After weeks of personal attacks and an unending deluge of media dogpiling, Theresa May tendered her resignation on May 24, 2019. The announcement came outside 10 Downing Street in London, the sudden but perhaps expected result of a public quick to label her as the worst Prime Minister in the eyes of many.

Although public opinion is the proverbial straw that broke the camel’s back, Theresa May’s downfall can be attributed to two main issues. Her first major blunder was the calling of a general election in 2017; the other was allowing the EU to largely dictate, by defining the sequence of events, how Britain’s exit negotiations would proceed.

David Cameron, the previous prime minister, lost the Brexit referendum in 2016, which heralded his own departure that same year. Even after not fulfilling his Conservative promise made during the 2015 election, Cameron was not willing to remain when Brexit became a certainty.

Thus, the board was set; May announced on April 18, 2017, that she would call a general election in the hopes of improving her majority of 17 percent, compared to the Conservative ranking that placed than 20 percent ahead in the polls.

She reportedly said that, “division in Westminster will risk our ability to make a success of Brexit.”

Yet the election did not bring Westminster together at all. May lost the majority she’d inherited from her predecessor, which forced her to join with the Democratic Unionist Party. This, in turn, meant that any attempt to pass an EU Withdrawal Bill from her administration would face significant backlash.

The second flaw in May’s administration came when she resequenced Brexit with EU negotiators.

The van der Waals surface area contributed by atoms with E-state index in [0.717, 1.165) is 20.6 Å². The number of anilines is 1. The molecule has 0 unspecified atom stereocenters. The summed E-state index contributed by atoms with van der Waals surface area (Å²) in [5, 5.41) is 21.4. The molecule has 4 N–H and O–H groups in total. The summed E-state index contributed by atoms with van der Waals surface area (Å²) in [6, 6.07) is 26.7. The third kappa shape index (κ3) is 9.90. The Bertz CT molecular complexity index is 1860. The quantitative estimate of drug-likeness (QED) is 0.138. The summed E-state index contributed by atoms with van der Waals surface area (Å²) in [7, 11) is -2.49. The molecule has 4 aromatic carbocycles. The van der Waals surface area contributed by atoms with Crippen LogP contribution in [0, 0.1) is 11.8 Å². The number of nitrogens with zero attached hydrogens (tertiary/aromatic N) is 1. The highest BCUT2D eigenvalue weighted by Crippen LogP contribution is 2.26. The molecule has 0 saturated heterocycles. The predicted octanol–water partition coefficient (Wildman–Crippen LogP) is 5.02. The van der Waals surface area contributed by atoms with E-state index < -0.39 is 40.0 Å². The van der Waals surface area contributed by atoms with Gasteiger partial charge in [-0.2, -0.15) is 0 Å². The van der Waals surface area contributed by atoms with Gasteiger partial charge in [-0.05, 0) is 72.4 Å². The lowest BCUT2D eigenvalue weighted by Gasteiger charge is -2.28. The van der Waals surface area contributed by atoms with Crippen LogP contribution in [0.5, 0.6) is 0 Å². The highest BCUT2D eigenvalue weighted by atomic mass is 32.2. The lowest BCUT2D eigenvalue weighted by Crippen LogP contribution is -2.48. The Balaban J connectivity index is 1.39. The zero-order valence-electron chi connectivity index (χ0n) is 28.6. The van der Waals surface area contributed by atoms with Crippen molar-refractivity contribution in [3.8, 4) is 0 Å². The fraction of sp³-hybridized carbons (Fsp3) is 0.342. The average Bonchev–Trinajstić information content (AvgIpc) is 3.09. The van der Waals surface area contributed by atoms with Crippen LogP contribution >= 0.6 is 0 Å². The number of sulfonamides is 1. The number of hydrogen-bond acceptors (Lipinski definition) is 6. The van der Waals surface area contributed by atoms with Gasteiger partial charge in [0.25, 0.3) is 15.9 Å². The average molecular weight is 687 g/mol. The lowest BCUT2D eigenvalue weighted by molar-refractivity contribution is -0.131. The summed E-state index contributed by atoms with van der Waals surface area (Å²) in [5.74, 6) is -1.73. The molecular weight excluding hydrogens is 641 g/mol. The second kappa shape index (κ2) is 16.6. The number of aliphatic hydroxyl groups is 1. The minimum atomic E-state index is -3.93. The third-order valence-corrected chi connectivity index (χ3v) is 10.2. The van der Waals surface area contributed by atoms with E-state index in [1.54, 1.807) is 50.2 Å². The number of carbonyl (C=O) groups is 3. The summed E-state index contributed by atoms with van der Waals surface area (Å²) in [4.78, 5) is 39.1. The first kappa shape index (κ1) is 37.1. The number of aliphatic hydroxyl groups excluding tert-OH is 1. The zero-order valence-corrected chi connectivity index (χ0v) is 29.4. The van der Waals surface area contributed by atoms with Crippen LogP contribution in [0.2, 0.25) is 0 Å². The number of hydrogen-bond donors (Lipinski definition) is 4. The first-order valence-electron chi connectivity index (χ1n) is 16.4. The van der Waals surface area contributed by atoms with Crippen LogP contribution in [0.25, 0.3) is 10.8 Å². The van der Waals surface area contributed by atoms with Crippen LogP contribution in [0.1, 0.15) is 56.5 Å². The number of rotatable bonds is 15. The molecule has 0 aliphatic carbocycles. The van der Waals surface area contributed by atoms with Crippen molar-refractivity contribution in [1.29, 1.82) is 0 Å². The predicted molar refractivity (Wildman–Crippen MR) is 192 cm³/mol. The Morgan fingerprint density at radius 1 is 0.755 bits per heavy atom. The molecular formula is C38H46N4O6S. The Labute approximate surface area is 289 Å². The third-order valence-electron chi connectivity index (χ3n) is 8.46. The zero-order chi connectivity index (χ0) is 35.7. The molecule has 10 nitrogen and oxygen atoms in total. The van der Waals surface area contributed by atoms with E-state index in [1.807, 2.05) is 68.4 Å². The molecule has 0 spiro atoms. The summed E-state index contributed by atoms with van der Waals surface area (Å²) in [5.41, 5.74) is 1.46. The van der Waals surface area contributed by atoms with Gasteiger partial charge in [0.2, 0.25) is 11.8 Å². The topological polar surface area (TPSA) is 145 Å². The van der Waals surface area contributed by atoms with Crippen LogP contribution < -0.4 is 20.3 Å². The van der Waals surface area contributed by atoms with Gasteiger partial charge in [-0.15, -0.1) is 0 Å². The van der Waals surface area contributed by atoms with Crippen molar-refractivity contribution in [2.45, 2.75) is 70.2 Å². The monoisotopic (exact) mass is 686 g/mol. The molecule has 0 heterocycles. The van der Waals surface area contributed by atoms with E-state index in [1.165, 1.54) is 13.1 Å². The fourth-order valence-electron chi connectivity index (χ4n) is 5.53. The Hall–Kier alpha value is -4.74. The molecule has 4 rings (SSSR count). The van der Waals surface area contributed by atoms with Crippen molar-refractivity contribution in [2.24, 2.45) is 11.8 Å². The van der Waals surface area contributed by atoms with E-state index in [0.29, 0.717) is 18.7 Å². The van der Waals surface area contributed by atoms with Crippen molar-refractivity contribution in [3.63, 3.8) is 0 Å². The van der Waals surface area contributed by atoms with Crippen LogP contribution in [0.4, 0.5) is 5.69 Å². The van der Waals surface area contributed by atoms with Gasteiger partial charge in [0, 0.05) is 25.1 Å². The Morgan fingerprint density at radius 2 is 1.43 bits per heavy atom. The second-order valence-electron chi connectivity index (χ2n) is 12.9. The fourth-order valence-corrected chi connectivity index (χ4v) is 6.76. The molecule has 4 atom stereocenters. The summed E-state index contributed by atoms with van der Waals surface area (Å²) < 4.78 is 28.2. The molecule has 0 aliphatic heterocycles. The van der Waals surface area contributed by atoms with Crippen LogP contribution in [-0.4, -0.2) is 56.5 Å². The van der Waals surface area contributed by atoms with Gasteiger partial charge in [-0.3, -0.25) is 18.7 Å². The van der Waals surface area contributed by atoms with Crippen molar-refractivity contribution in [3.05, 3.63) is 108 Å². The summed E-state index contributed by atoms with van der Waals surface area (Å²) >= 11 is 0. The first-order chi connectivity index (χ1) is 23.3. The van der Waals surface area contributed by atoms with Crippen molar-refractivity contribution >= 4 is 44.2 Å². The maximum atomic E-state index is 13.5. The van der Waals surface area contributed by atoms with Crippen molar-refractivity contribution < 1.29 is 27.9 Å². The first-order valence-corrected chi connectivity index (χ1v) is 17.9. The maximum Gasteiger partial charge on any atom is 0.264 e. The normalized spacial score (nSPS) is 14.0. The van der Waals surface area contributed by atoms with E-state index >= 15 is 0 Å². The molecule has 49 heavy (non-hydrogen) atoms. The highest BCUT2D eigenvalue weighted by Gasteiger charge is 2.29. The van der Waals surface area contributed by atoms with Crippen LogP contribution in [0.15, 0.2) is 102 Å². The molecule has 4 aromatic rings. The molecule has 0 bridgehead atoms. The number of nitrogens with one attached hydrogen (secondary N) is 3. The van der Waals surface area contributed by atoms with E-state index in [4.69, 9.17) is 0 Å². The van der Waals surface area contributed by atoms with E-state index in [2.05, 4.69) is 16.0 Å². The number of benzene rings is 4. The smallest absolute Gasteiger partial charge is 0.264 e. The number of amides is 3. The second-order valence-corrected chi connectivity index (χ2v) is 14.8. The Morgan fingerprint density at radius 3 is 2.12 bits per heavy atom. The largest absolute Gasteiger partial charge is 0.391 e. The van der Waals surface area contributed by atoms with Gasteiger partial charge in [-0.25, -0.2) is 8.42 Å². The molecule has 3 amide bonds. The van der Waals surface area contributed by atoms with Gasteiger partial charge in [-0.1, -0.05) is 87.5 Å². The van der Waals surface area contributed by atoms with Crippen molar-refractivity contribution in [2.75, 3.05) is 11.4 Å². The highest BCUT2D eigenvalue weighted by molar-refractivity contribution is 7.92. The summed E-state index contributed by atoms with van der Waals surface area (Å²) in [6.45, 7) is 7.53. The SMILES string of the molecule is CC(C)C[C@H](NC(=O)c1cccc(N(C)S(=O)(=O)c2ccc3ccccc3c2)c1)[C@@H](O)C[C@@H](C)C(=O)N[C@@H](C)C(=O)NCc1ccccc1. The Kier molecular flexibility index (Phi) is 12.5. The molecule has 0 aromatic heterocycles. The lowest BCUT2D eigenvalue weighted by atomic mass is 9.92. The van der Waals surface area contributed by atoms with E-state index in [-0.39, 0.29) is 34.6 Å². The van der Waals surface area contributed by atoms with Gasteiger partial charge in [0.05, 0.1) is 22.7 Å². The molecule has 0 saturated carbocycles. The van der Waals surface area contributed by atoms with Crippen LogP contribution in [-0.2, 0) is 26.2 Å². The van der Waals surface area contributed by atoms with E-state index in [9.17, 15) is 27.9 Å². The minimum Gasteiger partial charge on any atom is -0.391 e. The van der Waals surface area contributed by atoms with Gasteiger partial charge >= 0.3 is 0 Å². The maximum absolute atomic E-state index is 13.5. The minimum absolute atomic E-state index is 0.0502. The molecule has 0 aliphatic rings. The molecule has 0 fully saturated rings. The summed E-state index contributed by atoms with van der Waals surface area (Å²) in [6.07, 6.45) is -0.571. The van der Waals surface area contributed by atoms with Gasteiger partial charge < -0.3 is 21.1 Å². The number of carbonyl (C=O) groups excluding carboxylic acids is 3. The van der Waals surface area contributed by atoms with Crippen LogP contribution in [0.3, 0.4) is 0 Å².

The EU initially demanded that negotiations be broken up into two segments: one discussing the withdrawal itself and the other discussing future EU-British relations. Despite this apparently reasonable plan, agreeing to this sequencing proved fatal to May’s regime.

In a nutshell, it ensured that the EU would get what it wanted from the agreements before Britain had a chance to discuss what it wanted in turn. As an example, May agreed (by proxy due to the sequencing of the deals) that Britain would pay $50 billion as a ‘divorce settlement’ for leaving the EU. This, known by many to be Britain’s biggest card to play in the negotiations, had been essentially given away.

This left May with a terrible deal from the perspective of pro-Brexit citizens, as it gave away many of the UK’s bargaining chips and relied on a Parliament hostile to May to salvage the situation. Though she tried three times to pass the Withdrawal Agreement, she attached her resignation to the decision to not go through with a fourth try.

Ultimately, May’s story is a cautionary tale. Theresa May will now be remembered as possibly the worst prime minister in living memory, though she could have been so much more. A majority in Parliament could have been hers, had she run a better campaign or not blundered major decisions. Her failure is an example of the price of failure in politics.

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